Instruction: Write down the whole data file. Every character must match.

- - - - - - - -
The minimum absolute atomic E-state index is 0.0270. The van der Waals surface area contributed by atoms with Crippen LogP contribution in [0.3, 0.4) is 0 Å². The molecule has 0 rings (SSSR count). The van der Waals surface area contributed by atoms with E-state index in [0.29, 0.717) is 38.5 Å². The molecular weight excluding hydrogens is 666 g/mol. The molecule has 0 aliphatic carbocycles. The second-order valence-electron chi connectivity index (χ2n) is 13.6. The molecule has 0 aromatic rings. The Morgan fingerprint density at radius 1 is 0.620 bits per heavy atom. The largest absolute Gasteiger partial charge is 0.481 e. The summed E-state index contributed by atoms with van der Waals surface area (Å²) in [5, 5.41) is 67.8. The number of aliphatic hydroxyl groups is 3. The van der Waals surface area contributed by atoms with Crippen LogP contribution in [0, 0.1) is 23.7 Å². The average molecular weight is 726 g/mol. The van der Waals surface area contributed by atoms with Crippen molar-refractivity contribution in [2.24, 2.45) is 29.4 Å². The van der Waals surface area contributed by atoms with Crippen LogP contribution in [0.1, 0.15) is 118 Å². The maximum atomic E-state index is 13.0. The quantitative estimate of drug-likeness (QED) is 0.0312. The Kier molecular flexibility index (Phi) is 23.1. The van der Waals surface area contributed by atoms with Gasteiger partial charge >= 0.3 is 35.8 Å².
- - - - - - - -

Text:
The minimum absolute atomic E-state index is 0.0270. The van der Waals surface area contributed by atoms with Crippen LogP contribution in [0.3, 0.4) is 0 Å². The molecule has 0 rings (SSSR count). The van der Waals surface area contributed by atoms with E-state index in [0.29, 0.717) is 38.5 Å². The molecular weight excluding hydrogens is 666 g/mol. The molecule has 0 aliphatic carbocycles. The second-order valence-electron chi connectivity index (χ2n) is 13.6. The molecule has 0 aromatic rings. The Morgan fingerprint density at radius 1 is 0.620 bits per heavy atom. The largest absolute Gasteiger partial charge is 0.481 e. The summed E-state index contributed by atoms with van der Waals surface area (Å²) in [5, 5.41) is 67.8. The number of aliphatic hydroxyl groups is 3. The van der Waals surface area contributed by atoms with Crippen LogP contribution in [0, 0.1) is 23.7 Å². The average molecular weight is 726 g/mol. The van der Waals surface area contributed by atoms with Crippen molar-refractivity contribution in [2.24, 2.45) is 29.4 Å². The van der Waals surface area contributed by atoms with Crippen LogP contribution in [0.1, 0.15) is 118 Å². The maximum atomic E-state index is 13.0. The quantitative estimate of drug-likeness (QED) is 0.0312. The Kier molecular flexibility index (Phi) is 23.1. The van der Waals surface area contributed by atoms with Gasteiger partial charge >= 0.3 is 35.8 Å².